Obama means what he says

What the Arabs do or not do doesn't change what Israel should do.

Barack Obama 88 (photo credit: )
Barack Obama 88
(photo credit: )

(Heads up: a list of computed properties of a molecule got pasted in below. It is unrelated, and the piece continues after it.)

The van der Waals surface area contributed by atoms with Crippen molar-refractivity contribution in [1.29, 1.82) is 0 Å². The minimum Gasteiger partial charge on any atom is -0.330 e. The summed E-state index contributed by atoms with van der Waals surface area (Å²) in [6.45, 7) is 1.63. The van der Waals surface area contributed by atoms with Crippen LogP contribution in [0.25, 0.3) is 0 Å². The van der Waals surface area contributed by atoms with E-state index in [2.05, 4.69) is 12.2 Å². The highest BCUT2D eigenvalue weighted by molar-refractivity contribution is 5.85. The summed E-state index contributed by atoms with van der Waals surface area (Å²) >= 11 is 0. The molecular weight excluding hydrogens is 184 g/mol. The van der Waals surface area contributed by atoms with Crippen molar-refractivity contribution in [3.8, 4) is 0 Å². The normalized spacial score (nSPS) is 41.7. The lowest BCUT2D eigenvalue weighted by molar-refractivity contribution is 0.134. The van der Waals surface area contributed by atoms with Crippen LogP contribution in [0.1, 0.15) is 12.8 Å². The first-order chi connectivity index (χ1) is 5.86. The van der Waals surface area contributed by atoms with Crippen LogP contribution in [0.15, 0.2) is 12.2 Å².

Israeli leaders say they're bewildered by the Obama administration's "obsession" with West Bank settlement growth. Prime Minister Binyamin Netanyahu was recently quoted asking/grumbling, "What do they want from me?" His aides told reporters and American Jewish leaders that Washington's position on settlements is "childish," "stupid" and "delusional" and that the Obama team should "come to its senses." I don't think that Netanyahu and his aides are genuinely perplexed or mystified by the administration's demand that Israel stop all settlement construction in the West Bank. They know why settlements are an obstruction to earnestly negotiating a peace deal with the Palestinians. They know that settlements are an obstacle to the implementation of a two-state solution and therefore an impediment to America's policy in the region. They also know that Israel is committed to the road map peace plan, which calls for freezing all settlement activity including "natural growth." What they apparently refuse to understand is that this president, unlike his predecessors in the White House, really means it. He genuinely means it when he says he intends to push vigorously for a comprehensive Middle East peace deal that includes the creation of a Palestinian state. This president means what he says and says what he thinks. President Barack Obama promised Americans to always tell them the truth. He is doing the same with his interlocutors overseas. ISRAELIS WHO know about my experience with the Democratic Party and with Chicago politics often ask me what Barack Obama is really trying to achieve in the Middle East and why he insists on a settlement freeze. What is really behind it, they ask. I tell my Israeli friends that they don't need my expertise. The answer is simple. There is no hidden agenda. There is no need to guess or read the tea leaves. Obama's public policy is his real policy. What you see is what you get. Straight and simple. Furthermore, Obama resents the politics of winks-and-nods. He resents the years of saying one thing and doing another that characterized Israel-US relations, particularly with regard to the construction of West Bank settlements. He says it. "Part of being a good friend is being honest," Obama recently told National Public Radio. "And I think there have been times where we are not as honest as we should be about the fact that the current direction, the current trajectory in the region is profoundly negative, not only for Israeli interests but also US interests." Settlements, he said, are a part of that. In a recent interview with The New York Times's Thomas Friedman, Obama correctly pointed out that "there is a Kabuki dance going on constantly" with regard to Middle East peace efforts. He boldly added: "That is what I would like to see broken down. I am going to be holding up a mirror and saying: 'Here is the situation, and the US is prepared to work with all of you to deal with these problems.'" He then said: "Leaders have to lead, and, hopefully, they will get supported by their people." OBAMA IS LEADING. He is doing so boldly and transparently, with the kind of credibility and charisma - both domestically and internationally - that many of his predecessors lacked. I believe that if regional and international leaders rise to the challenge and the promise of Obama, they may find in him the one who will finally broker lasting peace between Jews and Arabs. If Netanyahu and his team seriously consider the president's agenda, they may realize - as well they should - that it constitutes a rare opportunity for ending, once and for all, the Arab-Israel conflict, including the conflict with the Palestinians. Obama clearly stated why a freeze on settlements is imperative. He is seeking meaningful negotiations toward a final resolution of the conflict. For such negotiations to be held in earnest, Israel cannot take measures that prejudge their outcome and should not engage in actions that Palestinians and their Arab brethren throughout the Middle East view as provocative and aggressive. Obviously, the Palestinians should take steps to show that they are serious about peace negotiations and Arab governments should do their part to support peace efforts, and the president is pushing on these fronts. But what the Arabs do or not do doesn't change what Israel should do. We at Americans for Peace Now, and our friends at Israel's Peace Now movement, believe that for the sake of its security, stability and long-term well-being, Israel should immediately reverse the settlement enterprise. And now, particularly now, instead of seeking "shticks and tricks" to evade a settlement freeze - in the words of New York Congressman Gary Ackerman, a staunch friend of Israel - Netanyahu should do whatever it takes to take advantage of the opportunity that Obama proposes. As we see it, no Israeli leader can afford to turn his or her back at such an opportunity. Generations of Israelis will demand explanations from leaders who missed opportunities for peace because they insisted, instead, on entrenching the devastating occupation of the West Bank. The writer, formerly chairwoman of the Democratic National Committee, is the president and CEO of Americans for Peace Now. This article originally appeared in bitterlemons-international.org.